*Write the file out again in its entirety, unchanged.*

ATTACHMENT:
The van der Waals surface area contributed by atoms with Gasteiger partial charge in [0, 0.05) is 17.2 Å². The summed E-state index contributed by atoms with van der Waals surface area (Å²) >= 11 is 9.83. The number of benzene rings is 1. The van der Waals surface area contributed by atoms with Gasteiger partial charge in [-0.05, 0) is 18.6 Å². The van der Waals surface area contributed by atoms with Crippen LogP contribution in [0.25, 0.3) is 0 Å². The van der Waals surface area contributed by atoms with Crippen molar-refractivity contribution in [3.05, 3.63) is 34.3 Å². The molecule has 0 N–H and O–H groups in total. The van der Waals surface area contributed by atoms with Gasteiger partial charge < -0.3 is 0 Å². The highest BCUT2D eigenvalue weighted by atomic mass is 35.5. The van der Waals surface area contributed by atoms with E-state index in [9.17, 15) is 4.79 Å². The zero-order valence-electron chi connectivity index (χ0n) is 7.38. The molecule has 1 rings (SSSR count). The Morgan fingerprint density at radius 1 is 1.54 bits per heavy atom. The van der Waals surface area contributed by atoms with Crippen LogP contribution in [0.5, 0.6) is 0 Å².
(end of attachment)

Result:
The van der Waals surface area contributed by atoms with Gasteiger partial charge in [0, 0.05) is 17.2 Å². The summed E-state index contributed by atoms with van der Waals surface area (Å²) >= 11 is 9.83. The number of benzene rings is 1. The van der Waals surface area contributed by atoms with Gasteiger partial charge in [-0.05, 0) is 18.6 Å². The van der Waals surface area contributed by atoms with Crippen LogP contribution in [0.25, 0.3) is 0 Å². The van der Waals surface area contributed by atoms with Crippen molar-refractivity contribution in [3.05, 3.63) is 34.3 Å². The molecule has 0 N–H and O–H groups in total. The van der Waals surface area contributed by atoms with Gasteiger partial charge < -0.3 is 0 Å². The highest BCUT2D eigenvalue weighted by atomic mass is 35.5. The van der Waals surface area contributed by atoms with E-state index in [9.17, 15) is 4.79 Å². The zero-order valence-electron chi connectivity index (χ0n) is 7.38. The molecule has 1 rings (SSSR count). The Morgan fingerprint density at radius 1 is 1.54 bits per heavy atom. The van der Waals surface area contributed by atoms with Crippen LogP contribution in [0.5, 0.6) is 0 Å².